Sure, you blank on a name now and then, and sometimes you can't remember where you put your keys. But that doesn't mean your steel-trap mind is doomed to turn into a colander as you get older. "You can build up your brain, just like a muscle," says Stephen Kritchevsky, Ph.D, director of the Sticht Center on Aging at Wake Forest University Baptist Medical Center in Winston-Salem, N.C. Researchers haven't yet found a way to prevent Alzheimer's disease, but they have uncovered plenty of defenses against the mental missteps we all experience. Just a few simple tweaks, such as ordering the fish special at a restaurant or tidying up your house, can yield big results. Read on for new strategies that can keep your brain nimble, your memory sharp, and your keys always where you left them.
Test your hearing
If you're one of the 31 million Americans with hearing problems, your memory may be suffering, too. Research from Brandeis University shows that people with hearing loss sometimes spend so much effort trying to understand what's being said that they can't remember it afterward.
Have your hearing tested every 3 years after age 50.
Prevent further hearing loss by turning down the volume. If you have an MP3 player, make sure you set it no higher than 80 percent of the maximum, says Brian Fligor, ScD, director of diagnostic audiology at Children's Hospital Boston.
Keep your BMI below 25
In memory tests, people with a healthy BMI of 20 recalled an average of 9 out of 16 words, while those with a BMI of 30 — the threshold for obesity — remembered just 7, found a study in Neurology. That difference sounds small, but researchers say it can be enough to have a noticeable impact.
Visit prevention.com/bmicalculator. If your number is over 25, aim to lose 5 percent to 7 percent of your body weight (try cutting 250 calories a day from your diet and burning 250 calories through exercise).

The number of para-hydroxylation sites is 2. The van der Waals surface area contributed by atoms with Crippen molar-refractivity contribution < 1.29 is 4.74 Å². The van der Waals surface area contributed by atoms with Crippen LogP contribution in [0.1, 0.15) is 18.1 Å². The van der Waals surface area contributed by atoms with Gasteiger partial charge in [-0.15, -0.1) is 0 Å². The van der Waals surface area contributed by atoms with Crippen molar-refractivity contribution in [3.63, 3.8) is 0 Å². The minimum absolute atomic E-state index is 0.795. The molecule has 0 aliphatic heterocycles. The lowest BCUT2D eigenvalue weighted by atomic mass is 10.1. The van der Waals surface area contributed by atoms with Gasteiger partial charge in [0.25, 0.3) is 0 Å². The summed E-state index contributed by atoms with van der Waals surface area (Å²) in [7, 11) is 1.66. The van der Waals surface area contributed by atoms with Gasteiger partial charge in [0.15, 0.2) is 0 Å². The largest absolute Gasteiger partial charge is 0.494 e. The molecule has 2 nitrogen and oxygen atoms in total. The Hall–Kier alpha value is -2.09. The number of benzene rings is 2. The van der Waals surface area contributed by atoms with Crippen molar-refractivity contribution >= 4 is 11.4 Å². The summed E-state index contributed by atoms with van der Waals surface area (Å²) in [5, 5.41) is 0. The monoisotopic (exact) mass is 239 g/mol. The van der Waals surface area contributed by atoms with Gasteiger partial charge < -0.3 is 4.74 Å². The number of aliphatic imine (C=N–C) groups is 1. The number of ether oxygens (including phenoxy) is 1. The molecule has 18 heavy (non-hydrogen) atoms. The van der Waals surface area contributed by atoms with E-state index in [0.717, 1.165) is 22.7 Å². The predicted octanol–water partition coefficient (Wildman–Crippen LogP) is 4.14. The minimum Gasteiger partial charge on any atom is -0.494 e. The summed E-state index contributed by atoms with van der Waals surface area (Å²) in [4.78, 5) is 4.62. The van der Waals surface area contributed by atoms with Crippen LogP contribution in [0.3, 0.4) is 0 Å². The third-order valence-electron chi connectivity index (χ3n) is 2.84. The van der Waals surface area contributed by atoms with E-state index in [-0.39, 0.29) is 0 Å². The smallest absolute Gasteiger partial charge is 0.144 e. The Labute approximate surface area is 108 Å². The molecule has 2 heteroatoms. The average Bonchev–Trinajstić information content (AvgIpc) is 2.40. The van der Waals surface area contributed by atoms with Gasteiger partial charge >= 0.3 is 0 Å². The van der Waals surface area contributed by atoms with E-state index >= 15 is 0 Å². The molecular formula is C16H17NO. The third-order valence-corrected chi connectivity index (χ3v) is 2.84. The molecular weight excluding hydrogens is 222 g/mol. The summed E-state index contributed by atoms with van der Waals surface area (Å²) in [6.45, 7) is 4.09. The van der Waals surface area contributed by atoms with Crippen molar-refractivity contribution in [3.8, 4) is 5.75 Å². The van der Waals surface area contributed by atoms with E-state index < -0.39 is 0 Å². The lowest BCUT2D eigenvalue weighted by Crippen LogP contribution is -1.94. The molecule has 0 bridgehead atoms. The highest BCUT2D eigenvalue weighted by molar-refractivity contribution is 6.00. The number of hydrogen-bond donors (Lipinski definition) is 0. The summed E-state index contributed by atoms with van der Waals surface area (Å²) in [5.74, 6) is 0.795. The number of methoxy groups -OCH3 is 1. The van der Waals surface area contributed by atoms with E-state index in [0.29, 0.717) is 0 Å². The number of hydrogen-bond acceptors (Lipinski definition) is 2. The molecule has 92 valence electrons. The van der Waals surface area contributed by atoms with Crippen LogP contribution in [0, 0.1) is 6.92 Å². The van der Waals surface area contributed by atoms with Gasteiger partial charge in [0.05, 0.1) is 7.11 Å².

Eat salad every day
In a study from Rush University, people who consumed about three servings of vegetables daily had a 40 percent slower rate of cognitive decline over 6 years than those who shunned veggies, leaving the produce lovers the mental equals of someone 5 years younger. Green leafy vegetables seemed to have the strongest effect, perhaps because of their high vitamin E content, say researchers.
Add vitamin E–rich spinach, almonds, or sunflower seeds to the mix for a smarter salad.
Pay (better) attention
As you get older, you become less efficient at sifting through different types of sensory information — so much so that a distracting environment can interfere with memories forming in your brain. But a recent study suggested a fix: Participants were asked to pick out certain letters among a jumble of them while ignoring superfluous sounds. Those who first completed an attention-training course in noisy rooms had significantly higher scores.
Turn on the television or radio and hone your focus with a word game or Sudoku puzzle, or go to prevention.com/brainfitness to find fun mind-boosting games.
A Norwegian study found that older people who eat any type of fish at least once a week do appreciably better on mental tests than those who skip seafood. The jury is still out on whether it's omega-3 fatty acids or another fish component that actually has the most brain-friendly oomph, says study author A. David Smith, PhD, a professor of pharmacology at the University of Oxford.
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Eat two fish dishes weekly. If you're not a seafood fan, experiment with mild (and low-mercury) varieties such as tilapia, scallops, or shrimp.
Check your blood sugar
Women with chronically elevated blood sugar have a greater risk of mild cognitive impairment or dementia — even if they're not diabetic, studies suggest. Perpetually high blood sugar may cause brain or blood vessel damage, says Elizabeth Barrett-Connor, MD, a professor at the University of California, San Diego, School of Medicine.
Have your blood sugar checked once a year: According to the American Diabetic Association, your fasting level should be under 100 mg/dl.
Take a 30-minute walk. Muscles must burn glucose for fuel, which stabilizes blood sugar levels.
Eat four to six small meals a day; this also keeps your blood sugar on an even keel.
Make like a boy scout
People who are conscientious — self-disciplined and dependable — show less cognitive decline and fewer Alzheimer's disease symptoms, research has found. Good news: You can cultivate conscientiousness, says Robert S. Wilson, PhD, the study's lead author and professor of neurological and behavioral sciences at Rush University Medical Center.
Spend 20 minutes a day tidying the house to nurture this trait, suggests Brent Roberts, PhD, psychology professor at the University of Illinois at Urbana-Champaign.
Eat for lower blood pressure
A 2007 Columbia University study showed that people with hypertension were 40 percent more likely to develop cognitive impairment than those whose blood pressure is in the healthy range. "The brain naturally shrinks with age, but hypertension can speed the process," Kritchevsky says.
Consume at least three servings of calcium-rich foods daily. Doing so slashes your risk of developing hypertension, research has found.
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